Homemade electric power

Homemade electric power

By Jim Van Sant

 

Issue #131 • September/October, 2011

Ever wonder how you could live off the grid when the sun isn’t shining on your solar panels?

Our homestead alternative energy system is based on 12 volts direct current. That is what your car battery supplies. Many smaller store-bought generators supply only 115 VAC alternating electricity. They are great for powering up your power tools or standard home appliances but are pretty inefficient for charging 12-volt batteries.

If you are into 12 VDC (volts direct current) for charging your car battery or powering up your off-the-grid alternative energy system you need a 12-volt DC generator.

As a homesteader having no special training, licenses, or badges, I wanted an inexpensive solution for electricity that does not require any special skills or tools.

We all know our cars and trucks contain a 12-volt alternator or generator that is powered by the engine. It keeps the lights, radio, and heater fan supplied with electricity.


My homemade 12-VDC generator

I wanted to generate some electricity and not spend a lot of money. My goal was to charge a dead car battery, play my radio, light up some indoor and outdoor lights, run my computer, charge up some flashlight batteries, and run some other low power gadgets.

A fun destination for us these days is a trip to the local hardware store. We walk the aisles and get ideas for new projects we hope to do someday. On a recent trip I spotted something unusual. In a row of $200-300 pressure washers, I saw a unit sporting a large handwritten $25 price tag. The manager said the new washer had been returned and did not work, and the estimated cost of the repairs would be more than the unit had sold for originally, so they were just trying to get rid of it. It had a new Honda gas engine and that alone had to be worth more than $25. The water pump had failed, but I didn’t need a power washer. I had another project in mind.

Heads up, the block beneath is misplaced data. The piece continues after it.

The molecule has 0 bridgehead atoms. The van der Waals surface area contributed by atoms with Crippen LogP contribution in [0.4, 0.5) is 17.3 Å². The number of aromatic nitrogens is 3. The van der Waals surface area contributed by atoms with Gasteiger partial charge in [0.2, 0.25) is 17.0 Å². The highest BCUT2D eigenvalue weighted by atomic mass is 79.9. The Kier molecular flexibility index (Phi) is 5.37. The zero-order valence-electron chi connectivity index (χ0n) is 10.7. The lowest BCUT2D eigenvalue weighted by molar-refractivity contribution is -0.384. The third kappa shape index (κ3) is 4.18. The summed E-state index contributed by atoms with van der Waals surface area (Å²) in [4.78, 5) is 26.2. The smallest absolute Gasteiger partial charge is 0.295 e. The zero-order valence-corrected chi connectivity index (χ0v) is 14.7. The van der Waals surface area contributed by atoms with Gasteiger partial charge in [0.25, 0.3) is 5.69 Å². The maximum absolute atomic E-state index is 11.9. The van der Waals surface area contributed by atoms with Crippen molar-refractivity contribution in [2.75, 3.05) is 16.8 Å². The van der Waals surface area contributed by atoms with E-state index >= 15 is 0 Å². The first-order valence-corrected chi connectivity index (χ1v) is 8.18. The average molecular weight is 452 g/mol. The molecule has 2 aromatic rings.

On the way home, I stopped by the local auto dismantler yard. I was looking for the largest, cheapest, cleanest truck alternator I could find on the part shelves. The owner quickly understood what I was trying to do, handed me a large truck alternator, and rang me up for $20. Back at my workbench, I dug around and found some scrap heavy-gauge sheet metal pieces to make some mounting brackets. By cutting and pasting I was able to match where I would mount the alternator so its drive pulley would be lined up with the drive pulley on the vertical shaft gas engine. I used my electric drill to drill some holes in the metal brackets to match up the mounting holes on the alternator. The sturdy brackets were attached to the metal engine frame and the used alternator with ¼-inch machine screws, lock washers, and nuts.

A challenge for me was fitting the pulleys to the correct size rubber belt. The belts come in many shapes and sizes and it took me three tries to get the right one. The size and depth of the pulley grooves is important to prevent early belt wear from slippage.


The alternator was positioned so the drive pulley
lined up with the one from the engine.

I was going to rig a strong spring for a belt tensioner. For now I just used some shims behind the mounting bracket to tighten up the belt.

Now for the big test run. The nearly new gas engine fired up with the first pull on the starter cord. Despite the load resistance from the pulley belt and the alternator, the engine turned the alternator at a good steady RPM.

Voltage meter in hand, I checked the voltage output and it was zero. No power. Shock and panic! Naturally my first thought was that my bargain alternator wasn’t working, but then I remembered that an alternator must be connected to a 12-volt battery to establish a “field current.” When I connected the alternator terminals to my storage battery with jumper cables, all was well. The battery charged to full capacity after a few minutes.

Now it was clear that I had a new electric power-producing capability. On a dark, cold, rainy day when my solar panels or wind generator are not producing charging current, I now have another option for self-reliance. Any lawn mower engine from a garage sale could be used with any used car alternator for this project.

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